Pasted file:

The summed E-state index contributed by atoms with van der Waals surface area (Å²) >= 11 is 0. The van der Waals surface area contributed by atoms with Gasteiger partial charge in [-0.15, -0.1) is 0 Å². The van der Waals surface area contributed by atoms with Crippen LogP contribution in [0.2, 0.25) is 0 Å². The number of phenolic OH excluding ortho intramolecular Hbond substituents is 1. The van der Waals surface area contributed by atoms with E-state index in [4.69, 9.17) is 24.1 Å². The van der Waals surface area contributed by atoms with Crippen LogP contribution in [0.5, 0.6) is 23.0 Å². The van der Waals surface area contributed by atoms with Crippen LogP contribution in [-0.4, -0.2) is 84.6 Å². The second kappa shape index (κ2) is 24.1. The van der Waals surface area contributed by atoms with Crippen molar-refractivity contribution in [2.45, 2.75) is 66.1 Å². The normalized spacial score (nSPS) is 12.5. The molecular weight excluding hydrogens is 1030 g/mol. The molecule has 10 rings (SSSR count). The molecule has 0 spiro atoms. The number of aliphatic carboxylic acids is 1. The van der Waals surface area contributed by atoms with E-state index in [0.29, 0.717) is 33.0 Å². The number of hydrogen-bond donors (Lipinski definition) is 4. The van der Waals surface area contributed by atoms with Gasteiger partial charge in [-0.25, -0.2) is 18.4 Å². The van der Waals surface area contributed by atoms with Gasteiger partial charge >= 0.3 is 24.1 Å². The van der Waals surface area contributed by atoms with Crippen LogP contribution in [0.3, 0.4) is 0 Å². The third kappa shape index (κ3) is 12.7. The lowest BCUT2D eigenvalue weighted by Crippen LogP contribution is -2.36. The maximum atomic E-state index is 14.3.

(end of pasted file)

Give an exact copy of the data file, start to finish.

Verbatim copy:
The summed E-state index contributed by atoms with van der Waals surface area (Å²) >= 11 is 0. The van der Waals surface area contributed by atoms with Gasteiger partial charge in [-0.15, -0.1) is 0 Å². The van der Waals surface area contributed by atoms with Crippen LogP contribution in [0.2, 0.25) is 0 Å². The number of phenolic OH excluding ortho intramolecular Hbond substituents is 1. The van der Waals surface area contributed by atoms with E-state index in [4.69, 9.17) is 24.1 Å². The van der Waals surface area contributed by atoms with Crippen LogP contribution in [0.5, 0.6) is 23.0 Å². The van der Waals surface area contributed by atoms with Crippen LogP contribution in [-0.4, -0.2) is 84.6 Å². The second kappa shape index (κ2) is 24.1. The van der Waals surface area contributed by atoms with Crippen molar-refractivity contribution in [2.45, 2.75) is 66.1 Å². The normalized spacial score (nSPS) is 12.5. The molecular weight excluding hydrogens is 1030 g/mol. The molecule has 10 rings (SSSR count). The molecule has 0 spiro atoms. The number of aliphatic carboxylic acids is 1. The van der Waals surface area contributed by atoms with E-state index in [0.29, 0.717) is 33.0 Å². The number of hydrogen-bond donors (Lipinski definition) is 4. The van der Waals surface area contributed by atoms with Gasteiger partial charge in [-0.25, -0.2) is 18.4 Å². The van der Waals surface area contributed by atoms with Gasteiger partial charge >= 0.3 is 24.1 Å². The van der Waals surface area contributed by atoms with Crippen LogP contribution in [0.3, 0.4) is 0 Å². The third kappa shape index (κ3) is 12.7. The lowest BCUT2D eigenvalue weighted by Crippen LogP contribution is -2.36. The maximum atomic E-state index is 14.3.